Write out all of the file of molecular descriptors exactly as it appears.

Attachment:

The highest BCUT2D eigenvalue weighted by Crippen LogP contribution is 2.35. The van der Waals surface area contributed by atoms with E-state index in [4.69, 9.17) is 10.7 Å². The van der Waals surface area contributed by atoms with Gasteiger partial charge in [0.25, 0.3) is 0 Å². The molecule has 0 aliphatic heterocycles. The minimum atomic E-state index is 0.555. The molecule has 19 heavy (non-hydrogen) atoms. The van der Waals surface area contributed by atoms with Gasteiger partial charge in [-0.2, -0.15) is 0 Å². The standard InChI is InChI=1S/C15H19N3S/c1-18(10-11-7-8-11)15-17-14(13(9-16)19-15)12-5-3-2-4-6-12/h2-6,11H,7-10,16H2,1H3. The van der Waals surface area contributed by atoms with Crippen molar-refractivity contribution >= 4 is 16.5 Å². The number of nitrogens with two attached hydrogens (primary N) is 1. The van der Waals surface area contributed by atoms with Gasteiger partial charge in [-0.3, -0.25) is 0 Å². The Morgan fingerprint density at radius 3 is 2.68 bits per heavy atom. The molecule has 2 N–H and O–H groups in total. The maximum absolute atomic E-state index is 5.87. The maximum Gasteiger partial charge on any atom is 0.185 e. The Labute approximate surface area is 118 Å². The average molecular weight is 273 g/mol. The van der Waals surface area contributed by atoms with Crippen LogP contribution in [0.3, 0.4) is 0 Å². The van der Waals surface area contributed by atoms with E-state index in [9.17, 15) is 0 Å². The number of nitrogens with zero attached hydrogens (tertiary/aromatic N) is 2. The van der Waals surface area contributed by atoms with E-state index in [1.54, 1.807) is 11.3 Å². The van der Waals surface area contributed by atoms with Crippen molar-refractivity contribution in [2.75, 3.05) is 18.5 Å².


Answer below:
The highest BCUT2D eigenvalue weighted by Crippen LogP contribution is 2.35. The van der Waals surface area contributed by atoms with E-state index in [4.69, 9.17) is 10.7 Å². The van der Waals surface area contributed by atoms with Gasteiger partial charge in [0.25, 0.3) is 0 Å². The molecule has 0 aliphatic heterocycles. The minimum atomic E-state index is 0.555. The molecule has 19 heavy (non-hydrogen) atoms. The van der Waals surface area contributed by atoms with Gasteiger partial charge in [-0.2, -0.15) is 0 Å². The standard InChI is InChI=1S/C15H19N3S/c1-18(10-11-7-8-11)15-17-14(13(9-16)19-15)12-5-3-2-4-6-12/h2-6,11H,7-10,16H2,1H3. The van der Waals surface area contributed by atoms with Crippen molar-refractivity contribution >= 4 is 16.5 Å². The number of nitrogens with two attached hydrogens (primary N) is 1. The van der Waals surface area contributed by atoms with Gasteiger partial charge in [-0.3, -0.25) is 0 Å². The Morgan fingerprint density at radius 3 is 2.68 bits per heavy atom. The molecule has 2 N–H and O–H groups in total. The maximum absolute atomic E-state index is 5.87. The maximum Gasteiger partial charge on any atom is 0.185 e. The Labute approximate surface area is 118 Å². The average molecular weight is 273 g/mol. The van der Waals surface area contributed by atoms with Crippen LogP contribution in [0.3, 0.4) is 0 Å². The van der Waals surface area contributed by atoms with E-state index in [9.17, 15) is 0 Å². The number of nitrogens with zero attached hydrogens (tertiary/aromatic N) is 2. The van der Waals surface area contributed by atoms with E-state index in [1.54, 1.807) is 11.3 Å². The van der Waals surface area contributed by atoms with Crippen molar-refractivity contribution in [2.75, 3.05) is 18.5 Å².